The 70th anniversary of VE Day falls on 8 May: the day after the general election.
A series of ceremonies to mark this occasion are scheduled to take place in the UK and Europe. There will also be events across the weekend of Saturday 9 and Sunday 10 May.
Some of these will be commemorations requiring the attendance of the prime minister and possibly other party leaders.
As such there’s every chance that David Cameron, Ed Miliband, Nick Clegg and others will have to go straight from their respective election headquarters, or even the counts in their constituencies, to official events either here or on the continent.
The business of negotiating a coalition or forming a government will be put on hold (at least formally) while senior politicians join members of the royal family and other dignitaries to remember the end of the second world war in Europe.
It’s an intriguing scenario. All the main party leaders, tired and nervy after weeks of campaigning and the tension of election night itself, suddenly thrown together once more in an environment that demands they put aside allegiances and present a united front. What might they talk about on the journey to France and Germany? What private conversations might unfold away from public eyes?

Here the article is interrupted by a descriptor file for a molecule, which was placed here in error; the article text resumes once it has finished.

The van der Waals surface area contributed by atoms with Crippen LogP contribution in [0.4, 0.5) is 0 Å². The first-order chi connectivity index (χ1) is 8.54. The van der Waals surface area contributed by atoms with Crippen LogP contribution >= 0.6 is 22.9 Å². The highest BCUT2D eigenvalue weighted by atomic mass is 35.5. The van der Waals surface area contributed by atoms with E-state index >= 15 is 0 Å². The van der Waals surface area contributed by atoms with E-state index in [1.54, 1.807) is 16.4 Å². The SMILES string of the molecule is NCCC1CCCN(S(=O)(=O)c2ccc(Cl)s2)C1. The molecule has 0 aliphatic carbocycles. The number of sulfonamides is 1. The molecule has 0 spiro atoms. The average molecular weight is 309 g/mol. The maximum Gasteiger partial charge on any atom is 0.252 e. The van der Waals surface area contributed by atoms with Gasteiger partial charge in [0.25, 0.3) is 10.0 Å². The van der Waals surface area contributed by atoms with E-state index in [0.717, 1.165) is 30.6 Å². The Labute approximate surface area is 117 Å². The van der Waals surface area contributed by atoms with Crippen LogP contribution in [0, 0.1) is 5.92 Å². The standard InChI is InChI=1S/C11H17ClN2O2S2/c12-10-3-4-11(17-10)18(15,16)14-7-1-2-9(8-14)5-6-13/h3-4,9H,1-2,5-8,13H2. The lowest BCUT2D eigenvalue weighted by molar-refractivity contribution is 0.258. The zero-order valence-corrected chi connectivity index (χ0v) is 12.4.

More importantly, who will fulfil the role of the leader of the UK government? It’ll probably come down to timing. For the commemorations on 8 May, the day after the election, David Cameron would almost certainly still be de facto prime minister – especially if coalition negotiations have only just begun. It is Cameron, after all, who will remain prime minister until and only until he chooses to resign. If he thinks he can form the new government, he will almost certainly stay in Downing Street for as long as possible. Edward Heath waited four days before resigning after losing the February 1974 general election.
Only if Labour wins a clear majority is Cameron likely to concede defeat straightaway. If there is another hung parliament, he could conceivably still be prime minister right through the VE weekend, even if the Tories have failed to win the most seats. He’ll cling on for as long as he thinks he has the chance of cutting a deal.
For him and his counterparts in other parties, the immediate aftermath of 7 May looks set to pose a triple challenge: bartering over a new coalition, representing the country on the world stage, and simply trying to stay awake after 48 hours without sleep.
The weekend after the election is shaping up to be almost as fascinating as the election itself.